"If you feel a big earthquake and live on the coast, just head 100 feet above sea level — or even if you can't get above 100 feet, get a mile inland," Whitmore said.

Another option involves what George Crawford, who deals with tsunami preparedness at Washington state's Emergency Management Division, calls "vertical evacuation." Some people survived the Indian Ocean tsunami because they took shelter in the upper floors of tall buildings.

Tsunami waves can roll in and out for up to 12 hours, so experts emphasize that coastal residents shouldn't go back home right after the initial flood.

"Once they've evacuated to higher ground, they should tune in to the media and make sure they don't go back until they hear the all-clear," said Mark Clemens, a spokesman for Washington's Emergency Management Division.

Once a tsunami strikes, NOAA draws upon a network of about 100 coastal sea-level monitoring stations to keep track of how serious the flooding gets and how long it lasts.

Waiting for the Big One?
Since the 1964 earthquake, only a handful of tsunami-related deaths have been recorded in the United States — most recently in 1994, when an underwater landslide touched off high waves in Alaska's Skagway Harbor, killing a worker who was repairing a dock.

Ready to rumble?But emergency officials note that the Cascadia Subduction Zone, an area of the Pacific floor off the coast of Washington and Oregon, is capable of generating a magnitude-9.0 seaquake like the one that sparked last weekend's tsunami. Last year, geologists reported evidence that such a Cascadia quake was behind a killer tsunami that rolled all the way to Japan in 1700.

Today, such a disturbance would trigger giant waves on the coast of Washington, Oregon and northern California. "If there was going to be a major tsunami, that's the most likely scenario," Whitmore said.

That's why Crawford is putting so much work into Washington state's warning system, as well as plans to mitigate the effects of a tsunami if it hits. He expects the Federal Emergency Management Agency to issue guidelines for tsunami preparedness in the next year or two.

Such guidelines could recommend constructing "safe havens" to survive interaction with a tsunami wave, equipping port facilities with automatic shutoff valves to minimize fuel leaks and even landscaping the coastline to counter a tsunami's force.

Crawford said some coastal residents actually add to their tsunami risk by removing sand dunes to improve their ocean view. "What you've just done is, you've taken down a perfect natural barrier against tsunami," he said.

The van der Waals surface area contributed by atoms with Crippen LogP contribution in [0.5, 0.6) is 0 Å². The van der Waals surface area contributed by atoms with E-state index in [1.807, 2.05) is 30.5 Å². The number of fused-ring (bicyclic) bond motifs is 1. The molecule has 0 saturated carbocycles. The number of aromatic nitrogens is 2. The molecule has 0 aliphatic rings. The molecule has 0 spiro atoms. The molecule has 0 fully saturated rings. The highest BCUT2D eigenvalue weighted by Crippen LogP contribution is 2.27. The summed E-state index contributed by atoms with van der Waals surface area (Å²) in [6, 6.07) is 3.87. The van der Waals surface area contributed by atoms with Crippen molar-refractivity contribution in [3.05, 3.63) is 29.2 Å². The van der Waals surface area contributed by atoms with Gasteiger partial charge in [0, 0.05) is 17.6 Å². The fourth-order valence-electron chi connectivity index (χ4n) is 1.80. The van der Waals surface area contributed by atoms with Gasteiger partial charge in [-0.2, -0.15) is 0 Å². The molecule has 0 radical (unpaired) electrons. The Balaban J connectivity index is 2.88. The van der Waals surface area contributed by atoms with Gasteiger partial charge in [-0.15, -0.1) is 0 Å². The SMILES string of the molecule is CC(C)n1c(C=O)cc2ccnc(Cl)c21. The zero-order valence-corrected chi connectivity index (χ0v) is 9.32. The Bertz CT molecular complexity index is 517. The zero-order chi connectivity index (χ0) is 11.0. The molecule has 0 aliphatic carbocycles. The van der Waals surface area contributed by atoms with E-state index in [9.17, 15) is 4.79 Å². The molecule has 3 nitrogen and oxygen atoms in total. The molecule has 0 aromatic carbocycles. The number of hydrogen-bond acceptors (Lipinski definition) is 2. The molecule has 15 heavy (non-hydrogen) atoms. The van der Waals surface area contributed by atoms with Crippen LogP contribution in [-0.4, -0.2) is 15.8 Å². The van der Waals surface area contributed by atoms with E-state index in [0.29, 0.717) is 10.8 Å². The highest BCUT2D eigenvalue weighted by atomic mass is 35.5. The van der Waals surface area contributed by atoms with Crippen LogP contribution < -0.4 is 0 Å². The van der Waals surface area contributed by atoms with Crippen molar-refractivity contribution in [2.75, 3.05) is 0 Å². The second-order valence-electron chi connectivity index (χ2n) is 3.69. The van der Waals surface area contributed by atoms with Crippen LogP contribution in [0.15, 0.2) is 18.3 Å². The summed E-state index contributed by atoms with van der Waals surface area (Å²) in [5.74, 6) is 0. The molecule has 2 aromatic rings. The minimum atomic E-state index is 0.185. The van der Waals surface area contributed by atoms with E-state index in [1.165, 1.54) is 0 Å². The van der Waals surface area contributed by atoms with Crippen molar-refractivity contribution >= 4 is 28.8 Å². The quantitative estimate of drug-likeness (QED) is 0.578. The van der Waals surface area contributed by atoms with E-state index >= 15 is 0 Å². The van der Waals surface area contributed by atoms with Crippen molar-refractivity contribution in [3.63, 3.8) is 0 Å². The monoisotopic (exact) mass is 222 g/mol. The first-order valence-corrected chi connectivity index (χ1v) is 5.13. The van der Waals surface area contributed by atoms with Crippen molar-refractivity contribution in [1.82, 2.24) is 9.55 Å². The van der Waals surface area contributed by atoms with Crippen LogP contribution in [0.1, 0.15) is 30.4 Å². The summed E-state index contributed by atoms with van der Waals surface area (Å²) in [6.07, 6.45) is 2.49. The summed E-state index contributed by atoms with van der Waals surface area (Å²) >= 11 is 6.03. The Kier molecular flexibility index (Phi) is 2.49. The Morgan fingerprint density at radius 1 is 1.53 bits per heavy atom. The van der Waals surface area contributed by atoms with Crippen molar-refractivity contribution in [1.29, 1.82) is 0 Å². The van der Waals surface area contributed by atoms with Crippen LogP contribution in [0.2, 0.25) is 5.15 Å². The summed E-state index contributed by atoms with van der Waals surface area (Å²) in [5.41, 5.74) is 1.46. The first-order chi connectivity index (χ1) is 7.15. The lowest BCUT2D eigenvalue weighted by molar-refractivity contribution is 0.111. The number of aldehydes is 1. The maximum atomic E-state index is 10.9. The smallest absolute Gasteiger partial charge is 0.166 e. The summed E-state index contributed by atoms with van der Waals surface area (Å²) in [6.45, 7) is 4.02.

NOAA spends about $3 million annually to operate the two tsunami warning centers and $4.5 million on the tsunami mitigation programs, said Jeff LaDouce, director of the Pacific region for NOAA's National Weather Service.

"That's the key to all of this," LaDouce said of the mitigation efforts. "The hardest part is getting the information to somebody who can do something, and having people who know what to do."

What about the Atlantic?
Because tsunamis are closely linked to volcanic activity around the Pacific "Ring of Fire," NOAA focuses on the potential threat to the West Coast rather than the East Coast. That's not to say tsunamis don't happen in the East, however: In 1929, for example, a magnitude-7.2 earthquake and submarine landslide off the coast of Newfoundland set off a giant wave that killed 29 people in Newfoundland and Nova Scotia.

Four years ago, scientists reported evidence that cracks in the continental shelf off the Carolina coast could give way, setting off a tsunami wave that could endanger the Carolinas as well as Virginia and Washington, D.C.

And just this year, geophysicist Bill McGuire of the London-based Benfield Hazard Research Center warned that the collapse of a volcano in the Canary Islands could set off a "mega-tsunami" threatening America's East Coast.

Other scientists said such an event was highly unlikely. Nevertheless, they agreed that more monitoring stations were needed — not only in the Canary Islands, but in the Indian Ocean and other potential seismic hotspots as well.